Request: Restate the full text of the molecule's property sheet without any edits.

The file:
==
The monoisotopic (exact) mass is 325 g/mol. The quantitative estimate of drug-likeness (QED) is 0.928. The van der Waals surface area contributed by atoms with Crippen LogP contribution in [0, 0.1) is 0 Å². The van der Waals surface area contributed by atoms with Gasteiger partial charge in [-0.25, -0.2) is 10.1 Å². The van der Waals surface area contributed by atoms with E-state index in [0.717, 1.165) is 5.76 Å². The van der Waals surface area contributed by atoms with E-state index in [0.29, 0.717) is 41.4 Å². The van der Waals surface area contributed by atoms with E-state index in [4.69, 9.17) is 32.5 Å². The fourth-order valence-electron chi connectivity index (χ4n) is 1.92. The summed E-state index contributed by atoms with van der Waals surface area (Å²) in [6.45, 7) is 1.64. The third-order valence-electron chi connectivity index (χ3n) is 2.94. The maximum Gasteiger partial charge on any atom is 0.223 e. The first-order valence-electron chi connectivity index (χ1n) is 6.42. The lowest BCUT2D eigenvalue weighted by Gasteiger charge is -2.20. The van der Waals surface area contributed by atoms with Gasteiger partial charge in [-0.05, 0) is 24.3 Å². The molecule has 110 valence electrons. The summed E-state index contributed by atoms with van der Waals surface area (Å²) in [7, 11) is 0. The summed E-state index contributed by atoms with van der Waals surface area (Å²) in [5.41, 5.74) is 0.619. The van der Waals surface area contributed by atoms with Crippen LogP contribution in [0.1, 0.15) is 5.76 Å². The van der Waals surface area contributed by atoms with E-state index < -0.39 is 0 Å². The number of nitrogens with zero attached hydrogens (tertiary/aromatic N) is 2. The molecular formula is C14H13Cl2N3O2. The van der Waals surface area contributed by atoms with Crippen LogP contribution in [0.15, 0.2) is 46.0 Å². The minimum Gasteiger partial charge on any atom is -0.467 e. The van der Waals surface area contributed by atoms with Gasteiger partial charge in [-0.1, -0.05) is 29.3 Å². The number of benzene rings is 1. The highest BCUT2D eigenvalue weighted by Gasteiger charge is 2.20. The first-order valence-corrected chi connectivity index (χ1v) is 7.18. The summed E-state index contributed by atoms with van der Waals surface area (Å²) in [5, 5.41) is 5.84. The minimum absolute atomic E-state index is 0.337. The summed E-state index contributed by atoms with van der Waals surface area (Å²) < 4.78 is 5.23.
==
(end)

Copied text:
The monoisotopic (exact) mass is 325 g/mol. The quantitative estimate of drug-likeness (QED) is 0.928. The van der Waals surface area contributed by atoms with Crippen LogP contribution in [0, 0.1) is 0 Å². The van der Waals surface area contributed by atoms with Gasteiger partial charge in [-0.25, -0.2) is 10.1 Å². The van der Waals surface area contributed by atoms with E-state index in [0.717, 1.165) is 5.76 Å². The van der Waals surface area contributed by atoms with E-state index in [0.29, 0.717) is 41.4 Å². The van der Waals surface area contributed by atoms with E-state index in [4.69, 9.17) is 32.5 Å². The fourth-order valence-electron chi connectivity index (χ4n) is 1.92. The summed E-state index contributed by atoms with van der Waals surface area (Å²) in [6.45, 7) is 1.64. The third-order valence-electron chi connectivity index (χ3n) is 2.94. The maximum Gasteiger partial charge on any atom is 0.223 e. The first-order valence-electron chi connectivity index (χ1n) is 6.42. The lowest BCUT2D eigenvalue weighted by Gasteiger charge is -2.20. The van der Waals surface area contributed by atoms with Gasteiger partial charge in [-0.05, 0) is 24.3 Å². The molecule has 110 valence electrons. The summed E-state index contributed by atoms with van der Waals surface area (Å²) in [7, 11) is 0. The summed E-state index contributed by atoms with van der Waals surface area (Å²) in [5.41, 5.74) is 0.619. The van der Waals surface area contributed by atoms with Crippen LogP contribution in [0.1, 0.15) is 5.76 Å². The van der Waals surface area contributed by atoms with E-state index < -0.39 is 0 Å². The number of nitrogens with zero attached hydrogens (tertiary/aromatic N) is 2. The molecular formula is C14H13Cl2N3O2. The van der Waals surface area contributed by atoms with Crippen LogP contribution in [0.15, 0.2) is 46.0 Å². The minimum Gasteiger partial charge on any atom is -0.467 e. The van der Waals surface area contributed by atoms with Gasteiger partial charge in [-0.1, -0.05) is 29.3 Å². The number of benzene rings is 1. The highest BCUT2D eigenvalue weighted by Gasteiger charge is 2.20. The first-order valence-corrected chi connectivity index (χ1v) is 7.18. The summed E-state index contributed by atoms with van der Waals surface area (Å²) in [5, 5.41) is 5.84. The minimum absolute atomic E-state index is 0.337. The summed E-state index contributed by atoms with van der Waals surface area (Å²) < 4.78 is 5.23.